Lesotho Military

Defense

The defense of Lesotho encompasses (2009) 2,000 men enlisted and is organized into seven companies as well as an air force section with light aircraft and four helicopters. The material is of Western origin. Defense costs rose from 4.6% to 5.0% of GDP in 1985-96, having decreased to 2.3% of GDP in 2007. To see related acronyms about this country, please check ABBREVIATIONFINDER where you can see that LSO stands for Lesotho.

Lesotho Army

From June, the opposition boycotted Parliament in protest of the government’s lack of interest in investigating the death of Lieutenant General Maaparankoe Mahao. He was shot by soldiers after being removed from the post as commander of the military a month before. Thabane and two other opposition leaders then fled to South Africa. Due. the lack of security in the country and instability they were unable to return. In July, the SADC sent a commission of inquiry to the country to investigate the circumstances surrounding the killing of the general, but in October the commission had to give up its work due to the unwillingness to cooperate with the government and the military.

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Twenty-three soldiers suspected of being loyal to General Mahao were arrested in May 2015, subjected to torture and threatened to stand before a military court. In October the High Court ordered the soldiers released, but only 7 were released. In April 2016, an appeals court handed down an order that, contrary to the district court’s order, said the remaining should remain incarcerated – still without trial and verdict.

Tom Thabane and the other fugitive opposition politicians returned to Lesotho in February 2017 to take part in a vote of no confidence against Prime Minister Mosisili. Mosisili then printed new elections, conducted in June. Thabanes ABC went 2 mandates up to 48, while Mosisilis went 17 back to 30. Thabanes ABC then formed a coalition government along with 3 other parties and Thabane himself as prime minister.

HISTORY

British protectorate since 1868 (at the request of the local leaders who intended to escape from the Boers), with the name of Basutoland, it was annexed from 1871 to 1884 to the Cape Colony, to then return as a separate colony under British dependence. In 1965 he obtained self-government; independence, which involved the renaming of Basutoland to Lesotho and a monarchical institutional order with King Moshoeshoe II, was achieved in 1966. A conflict between the king and the prime minister, Lesotho Jonathan, of the Basotho National Party (BNP), was resolved in 1970 with the prevalence of the latter, who suspended the Constitution and forced the king into exile, remaining arbiter of the country, but generating, especially from the end of the seventies, an even armed opposition (Lesotho Liberation Army , LLA).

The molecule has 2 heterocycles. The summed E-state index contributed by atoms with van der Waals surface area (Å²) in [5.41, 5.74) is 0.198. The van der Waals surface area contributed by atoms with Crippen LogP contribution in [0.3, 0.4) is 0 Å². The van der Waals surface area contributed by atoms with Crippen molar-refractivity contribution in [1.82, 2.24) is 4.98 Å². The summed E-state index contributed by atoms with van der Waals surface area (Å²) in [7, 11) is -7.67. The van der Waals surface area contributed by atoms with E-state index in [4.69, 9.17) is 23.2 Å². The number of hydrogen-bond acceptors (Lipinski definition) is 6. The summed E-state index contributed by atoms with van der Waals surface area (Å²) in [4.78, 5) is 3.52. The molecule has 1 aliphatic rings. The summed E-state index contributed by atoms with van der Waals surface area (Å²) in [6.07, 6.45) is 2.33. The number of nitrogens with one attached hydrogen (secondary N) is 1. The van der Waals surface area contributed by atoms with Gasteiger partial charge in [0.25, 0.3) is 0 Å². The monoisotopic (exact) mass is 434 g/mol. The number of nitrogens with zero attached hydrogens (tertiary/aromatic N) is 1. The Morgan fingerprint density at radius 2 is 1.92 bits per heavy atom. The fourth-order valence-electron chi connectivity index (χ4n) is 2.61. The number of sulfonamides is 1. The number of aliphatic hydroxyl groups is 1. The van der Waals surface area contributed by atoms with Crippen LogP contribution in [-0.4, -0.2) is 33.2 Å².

Although economically dependent on the Republic of South Africa, in the 1970s the government sided against the apartheid policy and supported the African National Congress (ANC); Pretoria responded by closing the border (1986). Jonathan’s isolation facilitated the military coup of J. Lekhanya (1986), who formally re-entrusted the powers to Moshoeshoe, while the expulsion of some ANC refugees and the reopening of the borders marked the improvement of relations with the powerful near. While the terrorist activity of the LLA resumed, in 1990 a conflict between Lekhanya and the sovereign was resolved with the dethronement of the king, replaced by his son Letsie III (1990). After Lekhanya itself was overthrown, power returned to civilians with the multi-party elections of 1993, which brought N. Mokhehle, leader of the Basotho Congress Party (BCP) into government. In 1994 Letsie III dismissed Mokhehle and dissolved Parliament, but soon he was forced to abdicate in favor of his father; he then returned to reign in 1996, following the death of Moshoeshoe II. Divided into numerous factions, the BCP recorded a split that led to the birth, by Prime Minister Mokhehle, of the Lesotho Congress for Democracy (LCD), victorious in the 1998 elections. B. Pakalitha Mosisili, leader of the party after the withdrawal of Mokhehle from politics, he formed the new government, but tensions in the country were rekindled and order was restored, at the request of the premier, with the intervention of South African troops and the Botswana (under the auspices of the Southern African Development Community, SADC). The 2002 elections, which came after long negotiations with the opposition, saw the confirmation of Mosisili as prime minister. At the end of 2006 a crisis in the ruling party led to early elections: the new victory of the LCD allowed Mosisili to take office for the third term, while the elections of May 2012 led to a coalition government – the first in the history of the country – led by Prime Minister MT Thabane, who was replaced by Mosisili following the early elections in March 2015. The alternation in power continued after the outcome of the consultations of the June 2017, won by Thabane, who however failed to obtain an absolute majority; in May 2020, the politician resigned.